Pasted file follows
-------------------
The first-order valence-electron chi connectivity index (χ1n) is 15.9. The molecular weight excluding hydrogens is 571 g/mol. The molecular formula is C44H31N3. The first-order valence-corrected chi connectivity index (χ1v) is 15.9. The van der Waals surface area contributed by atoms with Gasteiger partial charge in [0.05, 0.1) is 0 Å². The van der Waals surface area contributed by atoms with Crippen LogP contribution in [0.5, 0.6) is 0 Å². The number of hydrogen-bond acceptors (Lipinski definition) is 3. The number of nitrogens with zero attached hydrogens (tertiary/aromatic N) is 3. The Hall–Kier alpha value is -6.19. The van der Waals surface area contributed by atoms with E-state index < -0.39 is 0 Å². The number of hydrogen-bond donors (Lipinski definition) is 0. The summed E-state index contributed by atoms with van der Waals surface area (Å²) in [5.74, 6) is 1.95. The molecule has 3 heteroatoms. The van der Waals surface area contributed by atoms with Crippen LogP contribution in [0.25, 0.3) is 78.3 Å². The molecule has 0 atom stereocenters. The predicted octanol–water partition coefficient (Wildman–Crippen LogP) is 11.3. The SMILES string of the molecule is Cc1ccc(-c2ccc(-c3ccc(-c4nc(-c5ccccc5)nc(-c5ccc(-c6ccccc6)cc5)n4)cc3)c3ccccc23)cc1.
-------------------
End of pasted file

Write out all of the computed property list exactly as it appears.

The first-order valence-electron chi connectivity index (χ1n) is 15.9. The molecular weight excluding hydrogens is 571 g/mol. The molecular formula is C44H31N3. The first-order valence-corrected chi connectivity index (χ1v) is 15.9. The van der Waals surface area contributed by atoms with Gasteiger partial charge in [0.05, 0.1) is 0 Å². The van der Waals surface area contributed by atoms with Crippen LogP contribution in [0.5, 0.6) is 0 Å². The number of hydrogen-bond acceptors (Lipinski definition) is 3. The number of nitrogens with zero attached hydrogens (tertiary/aromatic N) is 3. The Hall–Kier alpha value is -6.19. The van der Waals surface area contributed by atoms with E-state index < -0.39 is 0 Å². The number of hydrogen-bond donors (Lipinski definition) is 0. The summed E-state index contributed by atoms with van der Waals surface area (Å²) in [5.74, 6) is 1.95. The molecule has 3 heteroatoms. The van der Waals surface area contributed by atoms with Crippen LogP contribution in [0.25, 0.3) is 78.3 Å². The molecule has 0 atom stereocenters. The predicted octanol–water partition coefficient (Wildman–Crippen LogP) is 11.3. The SMILES string of the molecule is Cc1ccc(-c2ccc(-c3ccc(-c4nc(-c5ccccc5)nc(-c5ccc(-c6ccccc6)cc5)n4)cc3)c3ccccc23)cc1.